President Buhari is confronted with a messy cocktail of insecurity challenges. It is the burden thrust upon him by a nation polarised by its fault lines – ethnicity, religion, poverty – and the immediate past leadership failure by those who put the enjoyment of the perks of office above and beyond addressing lingering and new national challenges. How the President addresses these challenges will define his presidency.

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  • KWOY

    These satanic verses by vagabonds & Igbophobists like you, is the reason Biafra must be.

  • KWOY

    If not for your sense of infeririority & insecurity, why are you pleading for military action? But your passion fuelled by your phobia is dulling your sense of history. Idiot

  • KWOY

    If this is no changing world, why have your NEWSWATCH closed shop? Demon, regardless of the outcome of this development, the Igbo spirit will still emerge & weigh you down.

  • Eyes Justice

    Yes, there is where the real threat to the nation lies – that this hysteric movement has tactically and wisely shunned the AK47 option. That means it has the potential for accretion and wild copyrighting from the IDLE unemployed youths in other parts of this country. In other words, it can easily transform into ethnic-nationalist ideology as seen in Europe. And what are we hearing from the government of `change`? Typical 20th century response to a new problem. These youths are not armed – and are not likely to do so soon. But the military brass-hats are already responding to them as if that is already another war front. I suspect the Military is condescending so gracelessly because it`s obvious to them that the political leadership is at sea. And to make matters worse, the government and its sectional prebendal promoters erroneously think the last election was a referendum on the Jonathan National Conference. Until that euphoria clears and they return to earth, there is nothing the Igbo elders or any patriotic Nigerian can say or do to stem the tide of this widening madness. We are lost because the government is starry-eyed, unbelievably archaic, parochial and in fact to borrow its favourite sneer word, utterly clueless.

    • KWOY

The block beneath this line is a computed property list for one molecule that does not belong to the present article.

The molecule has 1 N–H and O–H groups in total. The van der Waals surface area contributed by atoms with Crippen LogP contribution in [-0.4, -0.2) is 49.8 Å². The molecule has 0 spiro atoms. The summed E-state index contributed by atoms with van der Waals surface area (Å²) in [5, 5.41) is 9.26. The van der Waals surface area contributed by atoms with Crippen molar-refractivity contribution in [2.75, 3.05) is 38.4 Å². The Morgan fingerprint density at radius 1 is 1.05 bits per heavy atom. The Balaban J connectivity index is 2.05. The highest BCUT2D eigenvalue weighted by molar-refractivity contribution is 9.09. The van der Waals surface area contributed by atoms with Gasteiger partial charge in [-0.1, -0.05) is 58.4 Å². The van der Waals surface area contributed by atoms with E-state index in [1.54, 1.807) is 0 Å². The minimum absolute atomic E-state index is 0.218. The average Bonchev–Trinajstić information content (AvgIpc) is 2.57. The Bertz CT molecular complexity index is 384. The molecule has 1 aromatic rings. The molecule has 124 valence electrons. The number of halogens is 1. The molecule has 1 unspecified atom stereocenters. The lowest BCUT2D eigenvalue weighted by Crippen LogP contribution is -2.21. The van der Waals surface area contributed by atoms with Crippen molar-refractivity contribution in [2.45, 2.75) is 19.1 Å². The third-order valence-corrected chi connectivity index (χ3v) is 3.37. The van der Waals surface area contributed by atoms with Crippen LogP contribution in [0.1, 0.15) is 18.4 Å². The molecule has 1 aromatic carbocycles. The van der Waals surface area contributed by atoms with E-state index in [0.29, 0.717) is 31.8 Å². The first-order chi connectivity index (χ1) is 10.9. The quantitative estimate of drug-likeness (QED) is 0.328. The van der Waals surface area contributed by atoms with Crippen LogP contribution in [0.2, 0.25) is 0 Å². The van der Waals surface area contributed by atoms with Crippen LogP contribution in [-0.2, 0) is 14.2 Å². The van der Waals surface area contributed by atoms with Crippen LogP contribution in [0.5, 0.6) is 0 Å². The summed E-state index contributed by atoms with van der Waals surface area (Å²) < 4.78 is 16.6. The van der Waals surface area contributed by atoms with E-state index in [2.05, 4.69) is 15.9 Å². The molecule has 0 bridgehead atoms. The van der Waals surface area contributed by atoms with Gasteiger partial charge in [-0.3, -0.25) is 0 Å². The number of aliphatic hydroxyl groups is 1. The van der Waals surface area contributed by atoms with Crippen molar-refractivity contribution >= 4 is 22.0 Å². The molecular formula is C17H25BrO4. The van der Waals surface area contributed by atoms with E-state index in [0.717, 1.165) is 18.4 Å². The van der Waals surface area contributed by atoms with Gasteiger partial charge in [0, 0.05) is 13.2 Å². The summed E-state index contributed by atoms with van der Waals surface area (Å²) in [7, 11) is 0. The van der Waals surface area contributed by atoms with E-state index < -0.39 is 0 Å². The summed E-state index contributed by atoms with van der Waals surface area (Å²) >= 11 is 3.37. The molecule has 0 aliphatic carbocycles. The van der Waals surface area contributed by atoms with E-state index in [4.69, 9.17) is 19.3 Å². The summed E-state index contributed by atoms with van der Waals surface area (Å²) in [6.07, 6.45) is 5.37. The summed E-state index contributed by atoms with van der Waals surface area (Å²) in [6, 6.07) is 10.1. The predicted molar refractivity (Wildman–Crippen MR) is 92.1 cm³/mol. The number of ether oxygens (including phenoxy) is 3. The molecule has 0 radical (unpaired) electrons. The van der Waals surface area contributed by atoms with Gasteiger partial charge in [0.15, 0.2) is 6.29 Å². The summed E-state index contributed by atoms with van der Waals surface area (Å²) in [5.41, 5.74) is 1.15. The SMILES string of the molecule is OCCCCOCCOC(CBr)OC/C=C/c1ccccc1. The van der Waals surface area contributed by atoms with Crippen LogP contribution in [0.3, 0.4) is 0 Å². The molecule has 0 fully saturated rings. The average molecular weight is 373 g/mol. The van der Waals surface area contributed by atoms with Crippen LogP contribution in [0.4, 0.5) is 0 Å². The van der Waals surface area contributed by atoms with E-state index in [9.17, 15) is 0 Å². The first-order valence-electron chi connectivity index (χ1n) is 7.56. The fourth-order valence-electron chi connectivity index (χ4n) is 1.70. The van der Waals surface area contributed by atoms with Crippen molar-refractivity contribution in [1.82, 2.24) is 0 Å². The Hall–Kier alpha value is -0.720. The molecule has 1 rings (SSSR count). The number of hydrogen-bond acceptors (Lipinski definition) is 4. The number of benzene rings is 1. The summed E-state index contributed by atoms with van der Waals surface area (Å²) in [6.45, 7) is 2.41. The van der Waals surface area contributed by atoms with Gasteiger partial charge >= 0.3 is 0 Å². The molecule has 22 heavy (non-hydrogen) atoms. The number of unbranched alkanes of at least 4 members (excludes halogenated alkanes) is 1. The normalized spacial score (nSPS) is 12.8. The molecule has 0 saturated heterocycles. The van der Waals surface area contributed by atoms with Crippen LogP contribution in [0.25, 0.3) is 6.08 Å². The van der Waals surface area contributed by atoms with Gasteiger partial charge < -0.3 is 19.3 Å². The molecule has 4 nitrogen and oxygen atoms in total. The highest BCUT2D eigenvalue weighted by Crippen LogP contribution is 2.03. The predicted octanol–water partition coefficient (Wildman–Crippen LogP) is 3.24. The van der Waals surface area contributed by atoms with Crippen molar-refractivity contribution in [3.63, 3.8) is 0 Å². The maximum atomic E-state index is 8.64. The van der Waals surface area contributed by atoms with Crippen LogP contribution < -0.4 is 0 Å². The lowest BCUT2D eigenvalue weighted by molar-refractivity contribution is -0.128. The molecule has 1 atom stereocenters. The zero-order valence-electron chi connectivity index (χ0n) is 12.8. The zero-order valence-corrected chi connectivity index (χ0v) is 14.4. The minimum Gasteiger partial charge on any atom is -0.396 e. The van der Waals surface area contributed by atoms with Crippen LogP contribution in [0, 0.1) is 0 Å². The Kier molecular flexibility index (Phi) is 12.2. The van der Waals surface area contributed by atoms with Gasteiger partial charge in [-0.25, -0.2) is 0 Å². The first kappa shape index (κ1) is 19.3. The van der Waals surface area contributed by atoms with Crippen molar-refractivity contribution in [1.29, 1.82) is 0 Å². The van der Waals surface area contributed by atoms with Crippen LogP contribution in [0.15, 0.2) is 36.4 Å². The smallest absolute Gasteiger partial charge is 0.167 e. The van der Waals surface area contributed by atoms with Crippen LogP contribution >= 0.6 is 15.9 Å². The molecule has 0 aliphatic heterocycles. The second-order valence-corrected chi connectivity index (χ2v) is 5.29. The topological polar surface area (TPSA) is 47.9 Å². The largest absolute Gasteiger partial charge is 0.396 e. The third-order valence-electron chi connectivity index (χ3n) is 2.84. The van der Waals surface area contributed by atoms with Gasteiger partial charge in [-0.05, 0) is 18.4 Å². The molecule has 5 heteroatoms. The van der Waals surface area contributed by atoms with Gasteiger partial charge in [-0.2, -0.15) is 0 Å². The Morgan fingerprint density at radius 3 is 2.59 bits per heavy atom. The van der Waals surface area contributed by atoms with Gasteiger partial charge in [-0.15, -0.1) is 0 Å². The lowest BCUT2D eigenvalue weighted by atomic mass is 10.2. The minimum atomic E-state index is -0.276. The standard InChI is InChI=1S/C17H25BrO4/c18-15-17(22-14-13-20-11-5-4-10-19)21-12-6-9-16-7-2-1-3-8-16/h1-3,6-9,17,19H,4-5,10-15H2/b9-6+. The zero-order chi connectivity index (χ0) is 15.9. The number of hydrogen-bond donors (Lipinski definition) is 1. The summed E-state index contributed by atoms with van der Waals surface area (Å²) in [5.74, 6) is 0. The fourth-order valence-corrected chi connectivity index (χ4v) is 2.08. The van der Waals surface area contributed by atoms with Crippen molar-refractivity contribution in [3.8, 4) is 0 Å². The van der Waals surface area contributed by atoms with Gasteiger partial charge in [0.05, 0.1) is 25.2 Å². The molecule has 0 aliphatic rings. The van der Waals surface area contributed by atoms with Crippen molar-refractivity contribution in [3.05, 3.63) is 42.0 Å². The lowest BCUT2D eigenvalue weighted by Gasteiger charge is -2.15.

Knowing that that is exactly what they don’t have or intend to have, but knowing that doing so is the only reason that can justify military invasion, this idiot, in order to justify an invasion, is desperate to impose AK-47s on the protesters

  • Bobjk

    Please can you name s high ranking official from the southeast in buhari ‘s government apart from. Ministers that is based on the Constitution?

  • okbaba

    Dan Agbese, respected in the days of yore but unable to keep the business side of Newswatch, a stead that would have long been there to remind us of the contributions of Dele Giwa.

    Here your propound that these youths have been harmless, unable to articulate what their grudges are, yet you sit atop your moral hilltop to propound your own reasons for their actions while disingeniously inviting unstated response from the government, the nature of which you did not want to disclose but discretely implied in your tone.

    What these youths experience is a subject of affliction for every single youths in Nigeria that the Nigerian state has failed to address since independence. It is their future and no one better than them can address their problems, your age group having failed woefully. They have created their own jobs, commerce, artisanship, etc while others prefer to be ministers of petroleum. Equal opportunities and competitive spirit have become garbage in a country where the least qualified earns the scholarships, officially hidden and manipulated to favour the less qualified. Imagine how many employees Newswatch would have had in its fold if you guys had the enterprising spirit of these youths. Nollywood, entertainment, etc keep flourishing as they make them happen. That is why they need contemporary leaders who can rally them positively using new media, technology and knowledge. Not one that could not show the simple example of disclosing his certificates, the very course of self-entitlement you accuse others of. Gone are the days when your ilks have a monopoly of the media, we are wiser and the war of Nigerian youths will not involve AK47, it will be infomatics. Rather than heap praised on them for their maturity at protestation, you malign them. Jettison the National conference conclusions to your own peril.